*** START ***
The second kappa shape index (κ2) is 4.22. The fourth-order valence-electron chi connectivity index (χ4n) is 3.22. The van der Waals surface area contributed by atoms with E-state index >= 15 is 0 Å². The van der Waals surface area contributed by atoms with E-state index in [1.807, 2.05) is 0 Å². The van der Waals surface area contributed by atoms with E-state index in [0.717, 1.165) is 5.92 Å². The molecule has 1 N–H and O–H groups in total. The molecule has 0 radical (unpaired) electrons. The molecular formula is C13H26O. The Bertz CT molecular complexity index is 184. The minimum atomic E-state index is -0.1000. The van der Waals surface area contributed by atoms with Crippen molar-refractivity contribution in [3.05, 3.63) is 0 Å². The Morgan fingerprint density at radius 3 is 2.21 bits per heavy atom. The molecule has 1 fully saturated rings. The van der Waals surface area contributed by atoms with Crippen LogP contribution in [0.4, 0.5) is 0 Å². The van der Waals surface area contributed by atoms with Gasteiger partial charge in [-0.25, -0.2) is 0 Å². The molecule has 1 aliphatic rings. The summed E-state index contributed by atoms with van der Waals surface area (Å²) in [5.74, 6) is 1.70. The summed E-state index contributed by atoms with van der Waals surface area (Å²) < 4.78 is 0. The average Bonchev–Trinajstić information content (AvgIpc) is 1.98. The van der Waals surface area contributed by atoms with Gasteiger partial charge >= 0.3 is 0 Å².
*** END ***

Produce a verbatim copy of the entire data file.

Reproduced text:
The second kappa shape index (κ2) is 4.22. The fourth-order valence-electron chi connectivity index (χ4n) is 3.22. The van der Waals surface area contributed by atoms with E-state index >= 15 is 0 Å². The van der Waals surface area contributed by atoms with E-state index in [1.807, 2.05) is 0 Å². The van der Waals surface area contributed by atoms with E-state index in [0.717, 1.165) is 5.92 Å². The molecule has 1 N–H and O–H groups in total. The molecule has 0 radical (unpaired) electrons. The molecular formula is C13H26O. The Bertz CT molecular complexity index is 184. The minimum atomic E-state index is -0.1000. The van der Waals surface area contributed by atoms with Crippen molar-refractivity contribution in [3.05, 3.63) is 0 Å². The Morgan fingerprint density at radius 3 is 2.21 bits per heavy atom. The molecule has 1 fully saturated rings. The van der Waals surface area contributed by atoms with Crippen LogP contribution in [0.4, 0.5) is 0 Å². The van der Waals surface area contributed by atoms with Gasteiger partial charge in [-0.25, -0.2) is 0 Å². The molecule has 1 aliphatic rings. The summed E-state index contributed by atoms with van der Waals surface area (Å²) in [5.74, 6) is 1.70. The summed E-state index contributed by atoms with van der Waals surface area (Å²) < 4.78 is 0. The average Bonchev–Trinajstić information content (AvgIpc) is 1.98. The van der Waals surface area contributed by atoms with Gasteiger partial charge >= 0.3 is 0 Å².